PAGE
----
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Rutgers men's lacrosse

2023 NCAA Lacrosse Rankings: No. 10 Rutgers (Men)

January 23, 2023
Patrick Stevens
Gregory Shemitz
The 2023 college lacrosse season is almost here. As is our annual tradition, we’re featuring every team ranked in the Nike/USA Lacrosse Preseason Top 20.
Check back to each weekday this month for new previews, scouting reports and rival analysis.


2022 Record: 15-4 (4-1 Big Ten)
Final Ranking (2022): No. 5
Coach: Brian Brecht


Shane Knobloch, M, Jr.

Fresh off helping the United States to a gold medal last summer in the U21 world championships, Knobloch begins the second half of his college career as one of the Big Ten’s most established midfielders. He scored 32 goals last season and will be a fixture on the Scarlet Knights’ offense.

Ethan Rall, LSM, Sr.

Arguably the nation’s top long pole last season, Rall is back for a fifth year after leading the Big Ten with 31 caused turnovers. A pivotal piece in Rutgers’ transition game, he’ll provide even greater value as the Scarlet Knights sort out an overhauled group of short stick defensive midfielders.

Ross Scott, A, Sr.

The breakout star of Rutgers’ first final four team, Scott had 50 goals and 25 assists last season and will join Knobloch at the top of opposing scouting reports. “His game is transformed,” Brecht said. “He’s a little more dynamic of a dodger. A little more body control. He has two hands, and he’s not shying away from doing the right play and taking advantage of the situation he’s in.


Ryan Decker, SSDM, Grad. (Colgate)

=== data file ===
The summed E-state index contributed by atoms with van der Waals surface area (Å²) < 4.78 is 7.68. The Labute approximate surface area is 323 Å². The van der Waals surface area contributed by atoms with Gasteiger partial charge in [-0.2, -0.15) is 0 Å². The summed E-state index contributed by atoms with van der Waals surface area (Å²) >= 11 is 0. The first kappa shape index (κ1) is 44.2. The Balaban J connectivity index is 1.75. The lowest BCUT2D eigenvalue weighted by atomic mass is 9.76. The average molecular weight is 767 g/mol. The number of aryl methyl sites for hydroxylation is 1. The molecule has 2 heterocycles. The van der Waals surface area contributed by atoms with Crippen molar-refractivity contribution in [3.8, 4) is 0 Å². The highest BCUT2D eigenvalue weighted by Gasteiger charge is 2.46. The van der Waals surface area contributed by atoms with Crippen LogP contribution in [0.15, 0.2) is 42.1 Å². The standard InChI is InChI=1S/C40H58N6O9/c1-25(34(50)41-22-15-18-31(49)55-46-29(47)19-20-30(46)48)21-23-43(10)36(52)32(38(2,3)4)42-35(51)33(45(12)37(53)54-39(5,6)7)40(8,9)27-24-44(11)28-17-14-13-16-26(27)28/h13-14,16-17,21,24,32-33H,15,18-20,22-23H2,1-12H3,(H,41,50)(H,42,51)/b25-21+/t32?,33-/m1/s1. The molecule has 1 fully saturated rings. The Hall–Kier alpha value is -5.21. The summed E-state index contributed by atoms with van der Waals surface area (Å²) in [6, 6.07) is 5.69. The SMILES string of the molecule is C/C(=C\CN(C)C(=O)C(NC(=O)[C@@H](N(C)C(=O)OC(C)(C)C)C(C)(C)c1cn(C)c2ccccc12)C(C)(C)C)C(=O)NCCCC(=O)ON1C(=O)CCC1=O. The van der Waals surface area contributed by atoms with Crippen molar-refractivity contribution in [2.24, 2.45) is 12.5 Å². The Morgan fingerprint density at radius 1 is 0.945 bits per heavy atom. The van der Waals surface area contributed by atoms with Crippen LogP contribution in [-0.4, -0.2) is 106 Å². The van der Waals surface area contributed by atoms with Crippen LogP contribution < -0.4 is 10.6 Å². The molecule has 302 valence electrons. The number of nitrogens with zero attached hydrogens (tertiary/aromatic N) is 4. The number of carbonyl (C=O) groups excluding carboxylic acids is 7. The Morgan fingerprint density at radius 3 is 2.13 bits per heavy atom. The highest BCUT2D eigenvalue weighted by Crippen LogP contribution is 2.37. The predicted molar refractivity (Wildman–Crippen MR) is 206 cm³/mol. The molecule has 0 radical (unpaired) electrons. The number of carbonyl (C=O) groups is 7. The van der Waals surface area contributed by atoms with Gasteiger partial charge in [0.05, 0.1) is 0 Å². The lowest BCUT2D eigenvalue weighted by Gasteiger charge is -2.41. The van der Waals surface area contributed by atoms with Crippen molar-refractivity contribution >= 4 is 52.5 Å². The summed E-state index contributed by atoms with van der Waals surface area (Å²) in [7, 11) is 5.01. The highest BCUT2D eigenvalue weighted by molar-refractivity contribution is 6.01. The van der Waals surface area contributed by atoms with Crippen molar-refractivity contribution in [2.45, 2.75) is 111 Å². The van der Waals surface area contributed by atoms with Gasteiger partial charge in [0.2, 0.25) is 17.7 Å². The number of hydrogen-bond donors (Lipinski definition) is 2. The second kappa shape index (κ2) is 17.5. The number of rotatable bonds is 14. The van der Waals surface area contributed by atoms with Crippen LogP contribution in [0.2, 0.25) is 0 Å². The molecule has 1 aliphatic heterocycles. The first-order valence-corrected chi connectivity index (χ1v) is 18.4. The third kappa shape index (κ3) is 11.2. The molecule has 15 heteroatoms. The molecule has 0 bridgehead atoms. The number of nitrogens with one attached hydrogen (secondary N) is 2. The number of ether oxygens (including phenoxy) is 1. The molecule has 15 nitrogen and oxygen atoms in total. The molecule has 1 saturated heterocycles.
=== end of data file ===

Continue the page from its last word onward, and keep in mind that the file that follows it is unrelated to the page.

The Chatham, N.J., native returns to the Garden State after playing four seasons at Colgate and serving as a captain for the Raiders last season. He’ll slide right into the rope unit, an area that’s particularly wide open since Rutgers saw its top four short sticks depart after last spring.

LaJhon Jones, D, Sr. (Bryant)

Jones played the last three seasons at Bryant before joining midfielder Jon Miller on the Smithfield-to-Piscataway transfer path. Jones led the Bulldogs in caused turnovers, and there are openings on the Rutgers close defense after the graduation of two starters.

Shane Murphy, M, Fr.

There’s usually a cast-of-thousands feel to the Rutgers midfield, in part because of the tradition of relying on transition. It also means freshmen can claim a role relatively early in their careers. Both Murphy and Ryan Palmer could do precisely that as they make their college debuts this season.


Graduations: Mitch Bartolo, A; Bryant Boswell, D; Tommy Coyne, SSDM; Zackary Franckowiak, SSDM; Ryan Gallagher, M; Ronan Jacoby, M; Jaryd Jean-Felix, D; Colin Kirst, G; Brennan Kamish, SSDM
Transfers: Cole Daninger, SSDM (Jacksonville)


Who’s the goalie?

Rutgers enjoyed great success with Colin Kirst as a graduate transfer over the last two seasons and went that route looking for his replacement.

Enter Kyle Mullin (.508 save percentage last season at Harvard) and Anthony Palma (.510 at Stony Brook), who between them own 56 career starts.